Nuclear power's moral makeover has divided its enemies. Some environmentalists retain their antipathy to it, but green gurus such as James Lovelock, Stewart Brand and Patrick Moore have changed their minds and embraced it. Public opinion, confused about how best to save the planet, seems to be coming round. A recent British poll showed 30% of the population against nuclear power, compared with 60% three years ago. An American poll in March this year showed 50% in favour of expanding nuclear power, up from 44% in 2001.
Fear of fission
Yet the economics of nuclear still look uncertain. That's partly because its green virtues do not show up in its costs, since fossil-fuel power generation does not pay for the environmental damage it does. But it is also because nuclear combines huge fixed costs with political risk. Companies fear that, after they have invested billions in a plant, the political tide will turn once more and bankrupt them. Investors therefore remain nervous.
How, then, to get new plants built? America's solution is to lard the industry with money. That is the wrong answer.
Nuclear and other clean energy sources do indeed deserve a hand from governments””but through a carbon tax which reflects the benefits of clean energy, not through subsidies to cover political risk. Exposure to public nervousness is a cost of doing business in the nuclear industry, just as exposure to volatile prices is a cost in the gas industry.
It may be that fears of nuclear power are overblown: after all, the UN figure of around 4,000 eventual deaths as a result of the Chernobyl accident is lower than the official annual death-rate in Chinese coal mines. Yet there are good reasons for public concern. Nuclear waste is difficult to dispose of. More civil nuclear technology around the world increases the chance of weapons proliferation. Terrorists could attack plants or steal nuclear fuel. Voters will support nuclear power only if they believe that governments and the nuclear industry are doing their best to limit those risks, and that such risks are small enough to be worth taking in the interests of cheap, clean energy.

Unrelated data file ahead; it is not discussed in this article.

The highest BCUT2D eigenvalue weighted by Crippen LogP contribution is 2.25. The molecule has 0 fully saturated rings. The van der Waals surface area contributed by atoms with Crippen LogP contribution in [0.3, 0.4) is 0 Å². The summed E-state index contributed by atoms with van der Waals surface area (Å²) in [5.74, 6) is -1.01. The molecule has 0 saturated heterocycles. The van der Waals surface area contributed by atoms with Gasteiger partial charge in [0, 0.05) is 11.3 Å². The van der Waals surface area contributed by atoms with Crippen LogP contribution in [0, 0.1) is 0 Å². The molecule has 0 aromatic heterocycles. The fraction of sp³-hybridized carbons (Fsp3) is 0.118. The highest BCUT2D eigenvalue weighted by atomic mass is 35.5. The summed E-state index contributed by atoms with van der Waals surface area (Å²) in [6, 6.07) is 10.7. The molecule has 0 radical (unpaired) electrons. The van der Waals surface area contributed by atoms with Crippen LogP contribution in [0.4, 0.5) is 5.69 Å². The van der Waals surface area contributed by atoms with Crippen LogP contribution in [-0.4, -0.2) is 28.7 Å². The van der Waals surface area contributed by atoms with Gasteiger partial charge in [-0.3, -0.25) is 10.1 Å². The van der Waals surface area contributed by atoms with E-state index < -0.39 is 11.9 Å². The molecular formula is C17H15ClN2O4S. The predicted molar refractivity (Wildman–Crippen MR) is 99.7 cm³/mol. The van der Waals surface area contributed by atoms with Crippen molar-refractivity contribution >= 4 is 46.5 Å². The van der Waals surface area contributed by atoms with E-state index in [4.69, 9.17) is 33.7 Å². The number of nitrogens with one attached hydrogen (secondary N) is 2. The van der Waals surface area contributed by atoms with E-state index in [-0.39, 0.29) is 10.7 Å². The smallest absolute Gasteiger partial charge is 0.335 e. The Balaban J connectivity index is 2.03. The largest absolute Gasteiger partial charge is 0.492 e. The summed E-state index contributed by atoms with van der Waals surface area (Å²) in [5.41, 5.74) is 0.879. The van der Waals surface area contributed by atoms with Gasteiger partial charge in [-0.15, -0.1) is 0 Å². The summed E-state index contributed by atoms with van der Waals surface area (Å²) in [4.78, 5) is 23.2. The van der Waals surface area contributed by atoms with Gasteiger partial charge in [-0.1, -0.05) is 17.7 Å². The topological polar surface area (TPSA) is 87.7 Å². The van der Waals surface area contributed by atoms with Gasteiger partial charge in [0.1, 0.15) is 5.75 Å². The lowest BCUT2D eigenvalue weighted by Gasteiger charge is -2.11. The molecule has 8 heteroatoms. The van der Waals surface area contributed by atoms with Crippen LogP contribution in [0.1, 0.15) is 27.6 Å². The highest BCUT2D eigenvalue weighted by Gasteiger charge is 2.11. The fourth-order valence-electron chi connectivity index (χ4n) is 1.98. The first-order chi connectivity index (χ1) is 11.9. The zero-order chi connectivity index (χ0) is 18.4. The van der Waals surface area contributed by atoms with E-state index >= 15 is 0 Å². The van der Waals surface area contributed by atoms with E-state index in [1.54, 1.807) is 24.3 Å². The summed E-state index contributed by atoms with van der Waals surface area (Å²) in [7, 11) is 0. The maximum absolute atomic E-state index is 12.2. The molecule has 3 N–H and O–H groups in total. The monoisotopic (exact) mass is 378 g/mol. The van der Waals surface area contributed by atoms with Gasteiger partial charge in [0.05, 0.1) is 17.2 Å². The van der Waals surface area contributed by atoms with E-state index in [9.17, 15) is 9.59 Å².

One of the reasons why the public turned against nuclear power last time round is that it found itself bailing the industry out. It would be wrong, not just for taxpayers but also for the industry, to set up another lot of cosy deals with governments. The nuclear industry needs to persuade people that it is clean, cheap and safe enough to rely on without a government crutch. If it can't, it doesn't deserve a second chance"
Article here - http://www.economist.com/science/displaystory.cfm?story_id=9762843&CFID=13829167&CFTOKEN=21655089
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Have a very sizeable holding in AGS.
Did lots of reading and research into the U companies and decided to go with AGS.
Basically Heathgate/Quasar do not spend $14M on defining a very rich resource unless they plan on fully developing the assett in a time of record U prices (albeit a little volatile at present).
U friendly state of SA
With the current downturn in the world markets AGS are a bargain price, hence all of the bot trading over the last few months (applies to all of the Producers/near producers).
Also the fact that the 'total holding' of the Top20 shareholders has been increasing over the last few months tells me one thing, it's just a matter of being patient and the future will take care of itself. imho dyor
I hold AGS CUL EMR
Above is a link which shows historical U price graph
for those interested (Dutchy3)
A U Enthusiast thinks we hit the bottom a while ago:
Uranium stocks careered sharply higher these last
seven years, but then careened lower since their all-time
highs around 16 Apr 07. Looking back, we suspect that
the real bottom of the decline should have occurred
around July 07, but uraniums were wrenched lower for a
few more weeks by the out-of-control forced selling by
hedge funds desperate to raise cash for their margin calls.
It is nearly impossible to predict the exact bottom day of
a Bottom but, in recent TDLs and IWBs, we guessed at
16 Aug 07. Perhaps by luck, that has been the bottom
day so far. In our experience, this kind of situation
almost always results in violent rallies, which is why we
recommended additional buying of all our uraniums in
our IWBs (Interim Warning Bulletins) near the 16 Aug
07 Bottom Formation. There can be no guarantees, but
the percentages are higher than usual that buying
uranium-mining shares right now is an excellent way to
make serious money over the Intermediate-term,
assuming the Uptrendline (right) remains intact.
Especially since the respected Economist (England)
featured "Nuclear Power’s New Age" on its